Roger Waters: The Wall is an incredible film from Sean Evans and Roger Waters. It’s a film that captures the creator of one of rock’s great rock operas to perform one of his finest creations to the masses while going inward for its themes of war and loss. Fans of Waters and Pink Floyd will definitely want to see this not just for the performances of the songs from the album but also to get insight from the man who created some of rock music’s most daring recordings. In the end, Roger Waters: The Wall is a remarkable film from Sean Evans and Roger Waters.

Pink Floyd: Albums: (The Piper at the Gates of Dawn) – (A Saucerful of Secrets) – (More OST) – (Ummagumma) – (Atom Heart Mother) – (Meddle) – (Obscured by Clouds) – (The Dark Side of the Moon) – (Wish You Were Here) – (Animals) – (The Wall) – (The Final Cut) – (A Momentary Lapse of Reason) – (The Division Bell) – (The Endless River)

Live Albums: (Delicate Sounds of Thunder) – (Pulse) – (Is There Anybody Out There? The Wall Live 1980-1981)

Compilations: (Relics) – (A Collection of Great Dance Songs) – (1967: Their First Singles) – (Echoes: The Best of Pink Floyd) – (The Best of Pink Floyd: A Foot in the Door) – (1965: Their First Recordings)

Box Sets: (The Early Years 1965-1972)

Films: (London ’66-’67) – Live at Pompeii - Pink Floyd: The Wall - Pink Floyd: The Final Cut - (Delicate Sounds of Thunder) – (Pulse) – (The Pink Floyd and Syd Barrett Story) – (The Story of Wish You Were Here)

Syd Barrett: (The Madcap Laughs) – (Barrett) – (Opel)

David Gilmour: (David Gilmour) – (About Face) – (On an Island) – (Live in Gdansk) – (Metallic Spheres (w/ the Orb)) – (Rattle That Lock) – (Live at Pompeii)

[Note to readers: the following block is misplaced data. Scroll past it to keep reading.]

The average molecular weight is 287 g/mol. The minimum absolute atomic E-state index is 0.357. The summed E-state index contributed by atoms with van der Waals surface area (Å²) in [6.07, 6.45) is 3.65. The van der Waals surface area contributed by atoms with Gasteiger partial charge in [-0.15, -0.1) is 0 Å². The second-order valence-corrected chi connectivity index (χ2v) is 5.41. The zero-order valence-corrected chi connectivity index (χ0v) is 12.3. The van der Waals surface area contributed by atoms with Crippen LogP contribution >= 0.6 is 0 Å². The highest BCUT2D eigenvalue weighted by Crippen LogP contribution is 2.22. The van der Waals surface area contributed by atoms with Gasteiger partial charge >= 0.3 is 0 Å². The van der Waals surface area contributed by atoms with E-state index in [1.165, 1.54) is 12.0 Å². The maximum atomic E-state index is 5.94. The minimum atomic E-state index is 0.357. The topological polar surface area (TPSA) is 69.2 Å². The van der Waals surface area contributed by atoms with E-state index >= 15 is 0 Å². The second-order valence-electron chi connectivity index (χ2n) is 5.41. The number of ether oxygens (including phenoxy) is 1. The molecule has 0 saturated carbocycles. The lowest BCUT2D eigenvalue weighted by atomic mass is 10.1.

Nick Mason: (Fictitious Sports) – (Profiles) – (White of the Eye)

Roger Waters: (Music from the Body) – (The Pros & Cons of Hitchhiking) – (Radio K.A.O.S.) – (Amused to Death) – (In the Flesh – Live) – (Ca Ira) - Roger Waters: The Wall Tour: 11/18/10-Atlanta, GA Philips Arena - (Is This the Life We Really Want?)

Richard Wright: (Wet Dream) – (Broken China)

© thevoid99 2018


TheVern said...

I love The Wall(The Album and the Movie) I have seen the concert Waters did at the Berlin wall in the late 80's and would love to see this. I know the footage of Waters going back and remebering his past seems like it has good intentions, but I just wanna hear the songs. Is there an option where I can just watch the concert and skip all the rest

thevoid99 said...

@TheVern-I don't know because I saw this on the HDTV movies channel. If there's an option of that on DVD, that would be cool. Yet, I think it's an entirely different thing and way better than the concert he did in 1990 at Berlin which had some cool moments but many of the guest performers were horrible. I was just glad I was able to see it live and in person as it is my favorite Pink Floyd album and it's in my all-time list of top 5 best albums ever.